A wearable that can tell how hard you are working out

Engineers at the University of California San Diego have developed the first flexible wearable device capable of tracking both biochemical and electric signals while you work out.

The Chem-Phys patch, as it is called, records real-time electrocardiogram (EKG) of your heart’s activity and lactate, a biochemical that helps chart physical effort. The researchers used screen printing to manufacture the patch on a thin, flexible polyester sheet. The device which is worn on the chest communicates via Bluetooth with a smartphone, smartwatch or laptop.

A wearable that is able to successfully monitor lactate levels could have have a wide range of applications. It could, for example, be used by gym-goers and athletes to monitor their workouts, or physicians for closer monitoring of patients with heart disease. Apparently, the research team has already been fielding inquiries from a number of Olympic athletes.

So what exactly is lactate?

As our bodies perform exercise, we begin to breathe faster as we attempt to shuttle more oxygen to our working muscles. During intense exercise, there may not be enough oxygen to complete the process, so a substance called lactate is made. Your body can convert this lactate to energy without using oxygen. But this lactate or lactic acid can build up in your bloodstream faster than you can burn it off. Once the body slows down, oxygen becomes available, allowing continued aerobic metabolism and energy for the body’s recovery from the strenuous event.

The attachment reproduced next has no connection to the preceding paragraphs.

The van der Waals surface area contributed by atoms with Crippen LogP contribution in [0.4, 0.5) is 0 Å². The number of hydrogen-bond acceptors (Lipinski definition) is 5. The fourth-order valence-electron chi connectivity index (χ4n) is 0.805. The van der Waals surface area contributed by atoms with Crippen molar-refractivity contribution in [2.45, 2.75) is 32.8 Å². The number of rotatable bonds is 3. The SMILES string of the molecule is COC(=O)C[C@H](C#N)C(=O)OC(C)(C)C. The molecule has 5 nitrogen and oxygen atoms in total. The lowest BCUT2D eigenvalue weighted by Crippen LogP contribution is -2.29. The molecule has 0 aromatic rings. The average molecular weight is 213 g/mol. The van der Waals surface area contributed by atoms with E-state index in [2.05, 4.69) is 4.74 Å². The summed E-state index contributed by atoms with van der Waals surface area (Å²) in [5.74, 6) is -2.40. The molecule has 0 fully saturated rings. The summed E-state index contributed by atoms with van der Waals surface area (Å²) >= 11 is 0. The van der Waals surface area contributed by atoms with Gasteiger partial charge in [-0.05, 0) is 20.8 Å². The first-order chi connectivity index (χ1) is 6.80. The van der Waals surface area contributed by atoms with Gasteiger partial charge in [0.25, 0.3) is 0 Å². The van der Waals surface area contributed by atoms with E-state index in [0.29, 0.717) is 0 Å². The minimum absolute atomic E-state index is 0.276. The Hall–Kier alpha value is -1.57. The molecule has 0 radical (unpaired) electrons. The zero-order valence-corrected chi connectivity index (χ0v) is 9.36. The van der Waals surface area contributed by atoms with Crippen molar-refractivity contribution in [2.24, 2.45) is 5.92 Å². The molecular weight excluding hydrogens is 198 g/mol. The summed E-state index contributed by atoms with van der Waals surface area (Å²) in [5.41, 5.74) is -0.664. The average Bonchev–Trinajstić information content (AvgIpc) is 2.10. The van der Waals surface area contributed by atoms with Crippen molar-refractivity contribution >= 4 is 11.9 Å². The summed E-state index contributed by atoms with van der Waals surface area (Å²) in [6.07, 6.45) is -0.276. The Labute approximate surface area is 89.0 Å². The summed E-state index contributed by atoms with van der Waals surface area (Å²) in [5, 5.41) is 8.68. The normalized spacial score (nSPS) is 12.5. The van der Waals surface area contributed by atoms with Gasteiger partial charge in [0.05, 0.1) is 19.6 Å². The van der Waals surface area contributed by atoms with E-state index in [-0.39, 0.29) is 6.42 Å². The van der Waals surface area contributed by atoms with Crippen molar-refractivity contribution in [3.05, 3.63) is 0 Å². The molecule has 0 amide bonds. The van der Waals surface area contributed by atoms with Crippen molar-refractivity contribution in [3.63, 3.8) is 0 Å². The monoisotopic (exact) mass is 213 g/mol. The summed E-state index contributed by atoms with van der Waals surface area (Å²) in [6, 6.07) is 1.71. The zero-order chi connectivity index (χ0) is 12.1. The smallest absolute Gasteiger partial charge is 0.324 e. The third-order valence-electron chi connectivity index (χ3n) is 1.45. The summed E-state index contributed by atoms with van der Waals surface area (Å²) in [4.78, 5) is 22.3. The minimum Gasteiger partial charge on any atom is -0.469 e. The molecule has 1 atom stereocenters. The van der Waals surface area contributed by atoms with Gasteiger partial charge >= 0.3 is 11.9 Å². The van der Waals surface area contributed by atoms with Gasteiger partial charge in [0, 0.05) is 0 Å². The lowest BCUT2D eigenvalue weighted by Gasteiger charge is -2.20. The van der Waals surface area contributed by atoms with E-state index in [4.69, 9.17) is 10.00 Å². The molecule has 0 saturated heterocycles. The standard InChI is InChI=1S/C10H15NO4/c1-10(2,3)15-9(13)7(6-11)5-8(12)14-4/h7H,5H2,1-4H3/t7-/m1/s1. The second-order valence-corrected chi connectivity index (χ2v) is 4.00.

“One of the overarching goals of our research is to build a wearable tricorder-like device that can measure simultaneously a whole suite of chemical, physical and electrophysiological signals continuously throughout the day,” said professor Patrick Mercier from the UC San Diego Jacobs School of Engineering.

“This research represents an important first step to show this may be possible.”

115980_web[1]The patch was tested on a number of subjects performing intense activity on a stationary bike while wearing the patch along with a commercial heart rate wristband. The data closely matched, while metrics collected by the lactate biosensor followed closely data collected during increasing intensity workouts in other studies.

Most commercial wearable devices only measure one signal, such as steps or heart rate, and almost none measure chemical signals, such as lactate, Mercier added. The biggest difficulty with creating such a device is ensuring that the signals being acquired don’t interfere with each other.

Next steps include improving the way the patch and the board are connected and adding sensors to measure other vital signs.

You can find more information on the study in the May 23rd issue of the journal Nature Communications.

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